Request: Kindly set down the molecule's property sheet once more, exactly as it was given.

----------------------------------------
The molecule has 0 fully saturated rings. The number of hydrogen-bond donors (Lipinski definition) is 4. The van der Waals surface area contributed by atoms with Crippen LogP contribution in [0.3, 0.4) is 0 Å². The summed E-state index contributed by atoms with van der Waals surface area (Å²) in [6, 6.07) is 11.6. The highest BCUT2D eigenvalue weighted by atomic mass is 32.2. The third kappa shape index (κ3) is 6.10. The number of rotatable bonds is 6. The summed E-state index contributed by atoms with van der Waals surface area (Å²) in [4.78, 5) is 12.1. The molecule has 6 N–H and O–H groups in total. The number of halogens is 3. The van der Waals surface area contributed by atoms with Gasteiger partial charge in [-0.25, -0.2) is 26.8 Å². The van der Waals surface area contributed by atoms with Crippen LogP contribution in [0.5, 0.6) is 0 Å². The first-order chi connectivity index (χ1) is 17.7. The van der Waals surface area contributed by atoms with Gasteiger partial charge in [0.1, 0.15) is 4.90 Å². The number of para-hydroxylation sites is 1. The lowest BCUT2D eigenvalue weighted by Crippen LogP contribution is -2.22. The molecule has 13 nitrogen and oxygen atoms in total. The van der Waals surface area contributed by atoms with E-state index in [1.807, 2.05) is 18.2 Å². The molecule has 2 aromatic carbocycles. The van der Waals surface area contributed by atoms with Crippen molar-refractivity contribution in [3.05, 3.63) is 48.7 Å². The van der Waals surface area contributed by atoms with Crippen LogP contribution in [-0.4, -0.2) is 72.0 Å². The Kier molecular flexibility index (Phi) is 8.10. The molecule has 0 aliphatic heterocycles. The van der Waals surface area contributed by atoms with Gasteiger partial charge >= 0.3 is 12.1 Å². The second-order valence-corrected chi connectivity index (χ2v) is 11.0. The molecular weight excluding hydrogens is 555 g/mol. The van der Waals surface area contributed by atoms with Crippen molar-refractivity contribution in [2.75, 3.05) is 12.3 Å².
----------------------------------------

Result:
The molecule has 0 fully saturated rings. The number of hydrogen-bond donors (Lipinski definition) is 4. The van der Waals surface area contributed by atoms with Crippen LogP contribution in [0.3, 0.4) is 0 Å². The summed E-state index contributed by atoms with van der Waals surface area (Å²) in [6, 6.07) is 11.6. The highest BCUT2D eigenvalue weighted by atomic mass is 32.2. The third kappa shape index (κ3) is 6.10. The number of rotatable bonds is 6. The summed E-state index contributed by atoms with van der Waals surface area (Å²) in [4.78, 5) is 12.1. The molecule has 6 N–H and O–H groups in total. The number of halogens is 3. The van der Waals surface area contributed by atoms with Gasteiger partial charge in [-0.25, -0.2) is 26.8 Å². The van der Waals surface area contributed by atoms with Crippen LogP contribution in [0.5, 0.6) is 0 Å². The first-order chi connectivity index (χ1) is 17.7. The van der Waals surface area contributed by atoms with Gasteiger partial charge in [0.1, 0.15) is 4.90 Å². The number of para-hydroxylation sites is 1. The lowest BCUT2D eigenvalue weighted by Crippen LogP contribution is -2.22. The molecule has 13 nitrogen and oxygen atoms in total. The van der Waals surface area contributed by atoms with E-state index in [1.807, 2.05) is 18.2 Å². The molecule has 2 aromatic carbocycles. The van der Waals surface area contributed by atoms with Crippen molar-refractivity contribution in [3.05, 3.63) is 48.7 Å². The van der Waals surface area contributed by atoms with Crippen LogP contribution in [-0.4, -0.2) is 72.0 Å². The Kier molecular flexibility index (Phi) is 8.10. The molecule has 0 aliphatic heterocycles. The van der Waals surface area contributed by atoms with Gasteiger partial charge >= 0.3 is 12.1 Å². The second-order valence-corrected chi connectivity index (χ2v) is 11.0. The molecular weight excluding hydrogens is 555 g/mol. The van der Waals surface area contributed by atoms with Crippen molar-refractivity contribution in [2.75, 3.05) is 12.3 Å².